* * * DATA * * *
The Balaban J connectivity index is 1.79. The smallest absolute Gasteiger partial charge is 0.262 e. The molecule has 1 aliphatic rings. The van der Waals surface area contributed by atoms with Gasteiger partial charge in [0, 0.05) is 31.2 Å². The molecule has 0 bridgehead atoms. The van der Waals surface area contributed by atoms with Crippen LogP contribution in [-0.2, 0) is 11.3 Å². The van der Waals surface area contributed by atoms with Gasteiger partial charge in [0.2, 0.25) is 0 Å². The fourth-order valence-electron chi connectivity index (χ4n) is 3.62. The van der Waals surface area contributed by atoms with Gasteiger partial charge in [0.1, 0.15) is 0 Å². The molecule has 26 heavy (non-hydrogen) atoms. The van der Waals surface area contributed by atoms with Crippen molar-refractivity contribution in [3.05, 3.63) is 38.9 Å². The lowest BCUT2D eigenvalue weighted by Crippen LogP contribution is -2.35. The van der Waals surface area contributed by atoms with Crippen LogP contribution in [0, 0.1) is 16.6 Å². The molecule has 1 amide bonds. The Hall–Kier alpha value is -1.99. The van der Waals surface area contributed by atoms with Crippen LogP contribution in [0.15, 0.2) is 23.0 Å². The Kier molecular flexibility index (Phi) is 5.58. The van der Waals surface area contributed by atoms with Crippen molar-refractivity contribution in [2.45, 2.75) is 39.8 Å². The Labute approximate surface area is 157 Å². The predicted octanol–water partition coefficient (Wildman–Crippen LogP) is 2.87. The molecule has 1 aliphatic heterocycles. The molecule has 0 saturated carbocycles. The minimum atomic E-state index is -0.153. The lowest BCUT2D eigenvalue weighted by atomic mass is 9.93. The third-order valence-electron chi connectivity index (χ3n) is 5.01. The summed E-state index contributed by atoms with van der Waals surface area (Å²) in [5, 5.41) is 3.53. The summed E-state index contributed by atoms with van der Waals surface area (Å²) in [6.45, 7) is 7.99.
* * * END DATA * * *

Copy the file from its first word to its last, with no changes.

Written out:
The Balaban J connectivity index is 1.79. The smallest absolute Gasteiger partial charge is 0.262 e. The molecule has 1 aliphatic rings. The van der Waals surface area contributed by atoms with Gasteiger partial charge in [0, 0.05) is 31.2 Å². The molecule has 0 bridgehead atoms. The van der Waals surface area contributed by atoms with Crippen LogP contribution in [-0.2, 0) is 11.3 Å². The van der Waals surface area contributed by atoms with Gasteiger partial charge in [0.2, 0.25) is 0 Å². The fourth-order valence-electron chi connectivity index (χ4n) is 3.62. The van der Waals surface area contributed by atoms with Gasteiger partial charge in [0.1, 0.15) is 0 Å². The molecule has 26 heavy (non-hydrogen) atoms. The van der Waals surface area contributed by atoms with Crippen molar-refractivity contribution in [3.05, 3.63) is 38.9 Å². The lowest BCUT2D eigenvalue weighted by Crippen LogP contribution is -2.35. The van der Waals surface area contributed by atoms with Crippen LogP contribution in [0, 0.1) is 16.6 Å². The molecule has 1 amide bonds. The Hall–Kier alpha value is -1.99. The van der Waals surface area contributed by atoms with Crippen LogP contribution in [0.15, 0.2) is 23.0 Å². The Kier molecular flexibility index (Phi) is 5.58. The van der Waals surface area contributed by atoms with Crippen molar-refractivity contribution in [2.45, 2.75) is 39.8 Å². The Labute approximate surface area is 157 Å². The predicted octanol–water partition coefficient (Wildman–Crippen LogP) is 2.87. The molecule has 1 aliphatic heterocycles. The molecule has 0 saturated carbocycles. The minimum atomic E-state index is -0.153. The lowest BCUT2D eigenvalue weighted by atomic mass is 9.93. The third-order valence-electron chi connectivity index (χ3n) is 5.01. The summed E-state index contributed by atoms with van der Waals surface area (Å²) in [5, 5.41) is 3.53. The summed E-state index contributed by atoms with van der Waals surface area (Å²) in [6.45, 7) is 7.99.